Italian Culture - Music
A Brief History of Classical Music in Italy
Guido d’Arezzo, a Tuscan monk who lived around the year 1000, is credited with the invention of modern music notation: the staff and the note names ut-re-mi-fa-sol-la, which later became the complete diatonic scale do-re-mi-fa-sol-la-si. It is around this time that early Christian music – plainchant, monophonic, unaccompanied singing – is standardised and organised into modes as so-called Gregorian chant, named after Pope Gregory I.
But it is between the end of the Middle Ages and the Renaissance that a rich tradition of folk music, poems and stories sung to instrumental accompaniment developed by French poet-musicians (troubadours), spread across Europe and found fertile soil in Italy, where the Italian language was just taking shape as several variants of neo-Latin influenced by local dialects.
In the 16th century, the complicated polyphony of Renaissance music, culminating in the work of Giovanni da Palestrina (c. 1525 – 1594), gradually gave in to a new homophonic style, where simple harmonies supported simple melodies. The new style also allowed the development of early opera in Florence: see our Essential Guide to Italian Opera.
The Baroque era (1600 – 1750) saw the rise of some of the most renowned Italian composers, such as Arcangelo Corelli, Domenico Scarlatti, Benedetto Marcello, and Antonio Vivaldi, whose work was admired by Johann Sebastian Bach himself. Antonio Vivaldi (1678 – 1741), born in Venice and nicknamed the "Red Priest”, was a virtuoso violinist and composer, especially famous for Le quattro stagioni, (The Four Seasons, 1723). Domenico Scarlatti (1685 – 1757) was born in Naples but spent much of his life in Portugal and Spain. He wrote 555 keyboard sonatas and contributed to the transition into the Classical style.
Even though the most renowned composers of the Classical era (1750 – 1820) came from Germany and Austria, Italy still had a florid music tradition represented, to name a few, by Giovanni Battista Pergolesi, Domenico Cimarosa, Muzio Clementi, Luigi Cherubini, and Niccolò Paganini. In this period Italy also boasted an important classical guitar school, represented by Ferdinando Carulli and Mauro Giuliani. Paganini (1782 – 1840) was the virtuoso violinist and composer who inspired pianist Franz Liszt to push his technique to the limit and become a solo concert star during the Romantic period (1820 – 1910).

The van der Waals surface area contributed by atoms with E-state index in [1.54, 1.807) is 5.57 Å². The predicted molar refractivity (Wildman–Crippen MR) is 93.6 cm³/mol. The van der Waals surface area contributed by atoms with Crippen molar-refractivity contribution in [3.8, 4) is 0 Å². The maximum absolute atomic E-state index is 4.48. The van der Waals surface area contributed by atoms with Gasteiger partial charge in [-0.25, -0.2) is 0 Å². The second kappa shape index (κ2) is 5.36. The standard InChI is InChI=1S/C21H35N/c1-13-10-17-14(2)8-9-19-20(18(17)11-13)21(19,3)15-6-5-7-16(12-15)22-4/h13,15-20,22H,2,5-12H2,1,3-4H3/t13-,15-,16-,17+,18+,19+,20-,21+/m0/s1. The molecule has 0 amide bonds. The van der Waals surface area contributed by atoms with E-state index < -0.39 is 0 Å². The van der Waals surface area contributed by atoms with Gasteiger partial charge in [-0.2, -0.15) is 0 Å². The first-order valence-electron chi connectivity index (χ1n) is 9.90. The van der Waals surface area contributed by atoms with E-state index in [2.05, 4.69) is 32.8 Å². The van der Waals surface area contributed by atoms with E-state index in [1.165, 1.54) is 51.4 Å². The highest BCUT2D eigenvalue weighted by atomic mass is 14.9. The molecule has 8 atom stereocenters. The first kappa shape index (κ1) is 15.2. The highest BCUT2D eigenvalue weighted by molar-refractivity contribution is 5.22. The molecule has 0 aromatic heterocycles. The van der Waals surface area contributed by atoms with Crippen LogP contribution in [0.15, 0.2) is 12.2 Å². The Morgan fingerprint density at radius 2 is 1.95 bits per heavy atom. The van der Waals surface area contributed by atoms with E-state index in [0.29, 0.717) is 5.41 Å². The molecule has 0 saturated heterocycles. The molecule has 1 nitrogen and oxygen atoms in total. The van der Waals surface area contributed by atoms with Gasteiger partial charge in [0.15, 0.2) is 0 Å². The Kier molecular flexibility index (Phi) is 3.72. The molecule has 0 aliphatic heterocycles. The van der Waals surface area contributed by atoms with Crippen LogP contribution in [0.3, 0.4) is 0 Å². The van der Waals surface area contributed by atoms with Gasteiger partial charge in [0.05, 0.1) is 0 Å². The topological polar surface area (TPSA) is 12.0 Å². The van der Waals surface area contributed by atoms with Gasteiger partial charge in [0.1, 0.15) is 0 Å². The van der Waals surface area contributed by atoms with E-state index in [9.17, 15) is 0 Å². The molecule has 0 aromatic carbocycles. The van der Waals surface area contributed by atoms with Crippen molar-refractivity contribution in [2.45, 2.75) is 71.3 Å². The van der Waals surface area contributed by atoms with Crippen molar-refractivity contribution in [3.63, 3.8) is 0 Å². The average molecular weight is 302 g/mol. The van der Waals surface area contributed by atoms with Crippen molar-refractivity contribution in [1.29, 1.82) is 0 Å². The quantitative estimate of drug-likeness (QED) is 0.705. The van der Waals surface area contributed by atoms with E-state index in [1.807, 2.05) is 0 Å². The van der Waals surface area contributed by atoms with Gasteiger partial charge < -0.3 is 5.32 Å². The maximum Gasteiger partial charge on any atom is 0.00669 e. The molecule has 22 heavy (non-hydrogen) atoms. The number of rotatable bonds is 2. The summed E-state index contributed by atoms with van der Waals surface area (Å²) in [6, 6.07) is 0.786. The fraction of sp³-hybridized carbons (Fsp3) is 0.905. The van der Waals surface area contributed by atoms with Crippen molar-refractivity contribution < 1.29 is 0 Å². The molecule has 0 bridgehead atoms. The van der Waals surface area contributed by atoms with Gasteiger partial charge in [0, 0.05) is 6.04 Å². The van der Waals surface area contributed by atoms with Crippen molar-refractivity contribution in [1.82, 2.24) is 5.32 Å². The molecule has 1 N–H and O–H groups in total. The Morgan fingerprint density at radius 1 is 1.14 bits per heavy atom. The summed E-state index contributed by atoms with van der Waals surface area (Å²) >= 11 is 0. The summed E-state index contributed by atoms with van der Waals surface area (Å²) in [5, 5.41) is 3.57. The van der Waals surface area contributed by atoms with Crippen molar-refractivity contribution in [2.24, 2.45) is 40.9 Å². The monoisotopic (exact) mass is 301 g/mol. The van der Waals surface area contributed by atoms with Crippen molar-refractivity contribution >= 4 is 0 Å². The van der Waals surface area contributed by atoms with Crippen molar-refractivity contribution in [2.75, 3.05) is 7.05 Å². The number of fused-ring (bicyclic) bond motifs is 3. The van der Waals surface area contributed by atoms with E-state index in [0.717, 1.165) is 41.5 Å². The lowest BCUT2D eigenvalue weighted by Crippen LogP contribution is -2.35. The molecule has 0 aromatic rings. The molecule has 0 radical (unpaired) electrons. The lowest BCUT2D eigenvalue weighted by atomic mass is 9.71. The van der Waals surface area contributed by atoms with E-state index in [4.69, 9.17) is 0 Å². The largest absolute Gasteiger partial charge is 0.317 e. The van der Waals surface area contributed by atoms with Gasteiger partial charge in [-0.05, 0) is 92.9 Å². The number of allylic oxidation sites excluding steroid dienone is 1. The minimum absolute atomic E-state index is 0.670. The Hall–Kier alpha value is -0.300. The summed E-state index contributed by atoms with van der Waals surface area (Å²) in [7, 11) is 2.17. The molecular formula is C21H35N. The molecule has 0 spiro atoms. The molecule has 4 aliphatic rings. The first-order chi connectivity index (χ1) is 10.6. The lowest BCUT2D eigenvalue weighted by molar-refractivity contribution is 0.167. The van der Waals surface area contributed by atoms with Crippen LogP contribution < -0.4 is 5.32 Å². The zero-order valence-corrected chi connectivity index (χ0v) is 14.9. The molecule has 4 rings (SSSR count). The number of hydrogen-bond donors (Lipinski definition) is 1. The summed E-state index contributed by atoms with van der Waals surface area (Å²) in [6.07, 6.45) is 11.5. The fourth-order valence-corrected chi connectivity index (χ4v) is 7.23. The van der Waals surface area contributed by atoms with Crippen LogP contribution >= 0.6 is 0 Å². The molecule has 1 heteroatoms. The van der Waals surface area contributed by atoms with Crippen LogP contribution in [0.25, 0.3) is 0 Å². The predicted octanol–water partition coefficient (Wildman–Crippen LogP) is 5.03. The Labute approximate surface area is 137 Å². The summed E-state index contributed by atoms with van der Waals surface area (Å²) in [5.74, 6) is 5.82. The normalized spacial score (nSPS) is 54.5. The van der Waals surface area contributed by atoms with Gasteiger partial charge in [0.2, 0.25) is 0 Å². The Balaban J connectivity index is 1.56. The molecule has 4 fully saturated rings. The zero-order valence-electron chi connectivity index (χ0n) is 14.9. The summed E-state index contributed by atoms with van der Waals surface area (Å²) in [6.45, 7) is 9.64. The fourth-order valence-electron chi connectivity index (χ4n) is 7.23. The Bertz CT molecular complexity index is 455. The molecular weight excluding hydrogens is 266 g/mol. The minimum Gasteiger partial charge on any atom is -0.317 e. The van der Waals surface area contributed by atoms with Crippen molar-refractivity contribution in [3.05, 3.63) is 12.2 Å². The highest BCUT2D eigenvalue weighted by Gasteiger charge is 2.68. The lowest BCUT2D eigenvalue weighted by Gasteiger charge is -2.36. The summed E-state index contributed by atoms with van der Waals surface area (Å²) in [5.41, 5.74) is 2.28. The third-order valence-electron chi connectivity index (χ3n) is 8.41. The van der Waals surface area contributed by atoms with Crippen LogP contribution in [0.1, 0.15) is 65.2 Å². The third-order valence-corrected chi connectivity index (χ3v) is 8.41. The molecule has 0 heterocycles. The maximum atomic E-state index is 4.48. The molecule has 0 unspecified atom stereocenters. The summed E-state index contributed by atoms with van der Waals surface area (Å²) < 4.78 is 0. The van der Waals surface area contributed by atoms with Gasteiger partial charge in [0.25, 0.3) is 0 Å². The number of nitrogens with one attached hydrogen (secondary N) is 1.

Romantic music in Italy was dominated by opera, which overshadowed any other genre, and by the great opera composers, Rossini, Verdi, and Puccini in particular.
In Italian, a concerto can be any kind of music played by an ensemble, but as a music genre it indicates a composition - usually in 3 or 4 movements - played by one or more solo instruments accompanied by an orchestra. It often concludes with a cadenza, a brilliant display of virtuosity by the solo player, or a harmonic progression that brings the piece to its end. A coda (literally, "tail”) is the final part of a piece.
Sonata and cantata identify instrumental and vocal compositions, respectively: suonare means to play an instrument, while cantare means to sing. A fantasia is an improvisatory composition, free and virtuosic, just like a capriccio.
Singers and their vocal ranges are also identified by Italian words: soprano, mezzosoprano, contralto, controtenore, tenore, baritono, basso. All musicians with a conservatory degree, but especially conductors, are called maestro - master. When their performance is particularly good, the audience may shout Bravo!, but if you are in Italy, remember to use the correct singular/plural and masculine/feminine form: bravi for an ensemble, brava for a female soloist.Get our Music Glossary on Amazon.com!
For more in-depth information about this topic, we recommend:
Stephen S. Stratton, Nicolò Paganini: His Life and Works (2015)
Karl Heller, Antonio Vivaldi: The Red Priest of Venice (English ed. 2003)
Gary Tomlinson, Monteverdi and the End of the Renaissance (1990)
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